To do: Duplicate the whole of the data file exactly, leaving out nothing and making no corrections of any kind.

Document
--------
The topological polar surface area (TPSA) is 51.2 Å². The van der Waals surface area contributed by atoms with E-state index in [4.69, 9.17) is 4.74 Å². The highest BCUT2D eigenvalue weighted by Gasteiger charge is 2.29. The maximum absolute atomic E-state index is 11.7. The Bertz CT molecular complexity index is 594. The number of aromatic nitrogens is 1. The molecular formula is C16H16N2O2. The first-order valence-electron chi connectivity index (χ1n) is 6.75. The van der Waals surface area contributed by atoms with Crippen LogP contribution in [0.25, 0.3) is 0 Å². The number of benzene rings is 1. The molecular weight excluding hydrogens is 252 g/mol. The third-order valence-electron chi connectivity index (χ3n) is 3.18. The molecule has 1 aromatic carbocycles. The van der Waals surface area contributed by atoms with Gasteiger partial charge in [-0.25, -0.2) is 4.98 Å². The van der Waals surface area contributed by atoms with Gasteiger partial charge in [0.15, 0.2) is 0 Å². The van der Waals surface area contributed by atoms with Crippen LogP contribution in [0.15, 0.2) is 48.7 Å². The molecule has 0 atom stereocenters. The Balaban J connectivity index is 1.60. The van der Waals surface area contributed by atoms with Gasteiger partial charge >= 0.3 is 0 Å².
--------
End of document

The topological polar surface area (TPSA) is 51.2 Å². The van der Waals surface area contributed by atoms with E-state index in [4.69, 9.17) is 4.74 Å². The highest BCUT2D eigenvalue weighted by Gasteiger charge is 2.29. The maximum absolute atomic E-state index is 11.7. The Bertz CT molecular complexity index is 594. The number of aromatic nitrogens is 1. The molecular formula is C16H16N2O2. The first-order valence-electron chi connectivity index (χ1n) is 6.75. The van der Waals surface area contributed by atoms with Crippen LogP contribution in [0.25, 0.3) is 0 Å². The number of benzene rings is 1. The molecular weight excluding hydrogens is 252 g/mol. The third-order valence-electron chi connectivity index (χ3n) is 3.18. The molecule has 1 aromatic carbocycles. The van der Waals surface area contributed by atoms with Gasteiger partial charge in [-0.25, -0.2) is 4.98 Å². The van der Waals surface area contributed by atoms with Gasteiger partial charge in [0.15, 0.2) is 0 Å². The van der Waals surface area contributed by atoms with Crippen LogP contribution in [0.15, 0.2) is 48.7 Å². The molecule has 0 atom stereocenters. The Balaban J connectivity index is 1.60. The van der Waals surface area contributed by atoms with Gasteiger partial charge >= 0.3 is 0 Å².